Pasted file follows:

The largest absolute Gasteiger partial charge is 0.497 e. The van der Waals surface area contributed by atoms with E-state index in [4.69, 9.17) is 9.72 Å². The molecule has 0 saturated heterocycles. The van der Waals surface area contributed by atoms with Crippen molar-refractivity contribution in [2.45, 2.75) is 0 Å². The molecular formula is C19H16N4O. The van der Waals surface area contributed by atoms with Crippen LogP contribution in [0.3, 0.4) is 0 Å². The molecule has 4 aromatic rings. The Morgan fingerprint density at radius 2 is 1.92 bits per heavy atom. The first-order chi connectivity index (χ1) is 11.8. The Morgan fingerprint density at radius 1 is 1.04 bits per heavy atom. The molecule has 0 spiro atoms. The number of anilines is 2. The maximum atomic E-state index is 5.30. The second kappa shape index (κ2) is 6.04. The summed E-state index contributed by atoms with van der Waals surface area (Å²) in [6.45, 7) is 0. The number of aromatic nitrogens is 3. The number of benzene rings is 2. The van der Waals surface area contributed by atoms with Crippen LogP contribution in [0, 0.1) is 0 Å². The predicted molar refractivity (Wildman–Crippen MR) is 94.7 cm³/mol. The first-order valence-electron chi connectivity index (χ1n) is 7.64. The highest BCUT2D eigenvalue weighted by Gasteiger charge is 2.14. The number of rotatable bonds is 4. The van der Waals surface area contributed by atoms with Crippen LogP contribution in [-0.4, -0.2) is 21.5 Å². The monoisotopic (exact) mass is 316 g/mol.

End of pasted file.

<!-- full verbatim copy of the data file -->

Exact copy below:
The largest absolute Gasteiger partial charge is 0.497 e. The van der Waals surface area contributed by atoms with E-state index in [4.69, 9.17) is 9.72 Å². The molecule has 0 saturated heterocycles. The van der Waals surface area contributed by atoms with Crippen molar-refractivity contribution in [2.45, 2.75) is 0 Å². The molecular formula is C19H16N4O. The van der Waals surface area contributed by atoms with Crippen LogP contribution in [0.3, 0.4) is 0 Å². The molecule has 4 aromatic rings. The Morgan fingerprint density at radius 2 is 1.92 bits per heavy atom. The first-order chi connectivity index (χ1) is 11.8. The Morgan fingerprint density at radius 1 is 1.04 bits per heavy atom. The molecule has 0 spiro atoms. The number of anilines is 2. The maximum atomic E-state index is 5.30. The second kappa shape index (κ2) is 6.04. The summed E-state index contributed by atoms with van der Waals surface area (Å²) in [6.45, 7) is 0. The number of aromatic nitrogens is 3. The number of benzene rings is 2. The van der Waals surface area contributed by atoms with Crippen LogP contribution in [0, 0.1) is 0 Å². The predicted molar refractivity (Wildman–Crippen MR) is 94.7 cm³/mol. The first-order valence-electron chi connectivity index (χ1n) is 7.64. The highest BCUT2D eigenvalue weighted by Gasteiger charge is 2.14. The number of rotatable bonds is 4. The van der Waals surface area contributed by atoms with Crippen LogP contribution in [-0.4, -0.2) is 21.5 Å². The monoisotopic (exact) mass is 316 g/mol.